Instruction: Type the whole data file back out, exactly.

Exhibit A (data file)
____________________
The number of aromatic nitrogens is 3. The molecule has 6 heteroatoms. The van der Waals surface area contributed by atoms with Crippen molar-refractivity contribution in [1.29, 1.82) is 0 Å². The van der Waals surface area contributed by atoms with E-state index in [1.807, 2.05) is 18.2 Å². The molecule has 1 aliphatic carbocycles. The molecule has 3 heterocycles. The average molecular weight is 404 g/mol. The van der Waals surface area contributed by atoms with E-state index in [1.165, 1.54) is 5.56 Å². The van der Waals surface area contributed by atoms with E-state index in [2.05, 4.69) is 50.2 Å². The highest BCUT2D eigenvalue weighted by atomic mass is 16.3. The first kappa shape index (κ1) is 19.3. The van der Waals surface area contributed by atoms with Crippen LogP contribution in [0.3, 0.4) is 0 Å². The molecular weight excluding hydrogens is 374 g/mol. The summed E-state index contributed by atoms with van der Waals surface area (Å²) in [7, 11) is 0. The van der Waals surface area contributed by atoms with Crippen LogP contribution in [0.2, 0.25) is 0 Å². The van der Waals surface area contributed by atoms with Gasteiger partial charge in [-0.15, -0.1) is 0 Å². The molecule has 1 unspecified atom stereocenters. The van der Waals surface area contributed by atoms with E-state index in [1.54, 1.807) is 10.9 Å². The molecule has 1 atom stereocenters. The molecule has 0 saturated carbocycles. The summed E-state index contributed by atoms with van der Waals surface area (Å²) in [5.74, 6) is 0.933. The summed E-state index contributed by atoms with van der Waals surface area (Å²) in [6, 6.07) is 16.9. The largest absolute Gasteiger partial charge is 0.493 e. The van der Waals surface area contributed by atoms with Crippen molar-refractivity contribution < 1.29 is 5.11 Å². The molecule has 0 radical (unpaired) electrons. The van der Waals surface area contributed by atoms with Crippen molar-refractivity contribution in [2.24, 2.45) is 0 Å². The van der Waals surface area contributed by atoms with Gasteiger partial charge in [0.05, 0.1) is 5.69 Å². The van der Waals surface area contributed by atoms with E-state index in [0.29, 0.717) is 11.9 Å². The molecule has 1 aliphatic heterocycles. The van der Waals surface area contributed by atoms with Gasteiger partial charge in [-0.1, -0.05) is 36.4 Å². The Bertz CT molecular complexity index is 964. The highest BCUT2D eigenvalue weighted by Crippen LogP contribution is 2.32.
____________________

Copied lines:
The number of aromatic nitrogens is 3. The molecule has 6 heteroatoms. The van der Waals surface area contributed by atoms with Crippen molar-refractivity contribution in [1.29, 1.82) is 0 Å². The van der Waals surface area contributed by atoms with E-state index in [1.807, 2.05) is 18.2 Å². The molecule has 1 aliphatic carbocycles. The molecule has 3 heterocycles. The average molecular weight is 404 g/mol. The van der Waals surface area contributed by atoms with E-state index in [1.165, 1.54) is 5.56 Å². The van der Waals surface area contributed by atoms with E-state index in [2.05, 4.69) is 50.2 Å². The highest BCUT2D eigenvalue weighted by atomic mass is 16.3. The first kappa shape index (κ1) is 19.3. The van der Waals surface area contributed by atoms with Crippen LogP contribution in [0.3, 0.4) is 0 Å². The molecular weight excluding hydrogens is 374 g/mol. The summed E-state index contributed by atoms with van der Waals surface area (Å²) in [7, 11) is 0. The van der Waals surface area contributed by atoms with Crippen LogP contribution in [0.2, 0.25) is 0 Å². The van der Waals surface area contributed by atoms with Gasteiger partial charge in [-0.15, -0.1) is 0 Å². The molecule has 1 unspecified atom stereocenters. The van der Waals surface area contributed by atoms with E-state index in [1.54, 1.807) is 10.9 Å². The molecule has 1 atom stereocenters. The molecule has 0 saturated carbocycles. The summed E-state index contributed by atoms with van der Waals surface area (Å²) in [5.74, 6) is 0.933. The summed E-state index contributed by atoms with van der Waals surface area (Å²) in [6, 6.07) is 16.9. The largest absolute Gasteiger partial charge is 0.493 e. The van der Waals surface area contributed by atoms with Crippen molar-refractivity contribution < 1.29 is 5.11 Å². The molecule has 0 radical (unpaired) electrons. The van der Waals surface area contributed by atoms with Crippen molar-refractivity contribution in [2.24, 2.45) is 0 Å². The van der Waals surface area contributed by atoms with Gasteiger partial charge in [0.05, 0.1) is 5.69 Å². The van der Waals surface area contributed by atoms with E-state index in [0.29, 0.717) is 11.9 Å². The molecule has 1 aliphatic heterocycles. The van der Waals surface area contributed by atoms with Gasteiger partial charge in [-0.1, -0.05) is 36.4 Å². The Bertz CT molecular complexity index is 964. The highest BCUT2D eigenvalue weighted by Crippen LogP contribution is 2.32.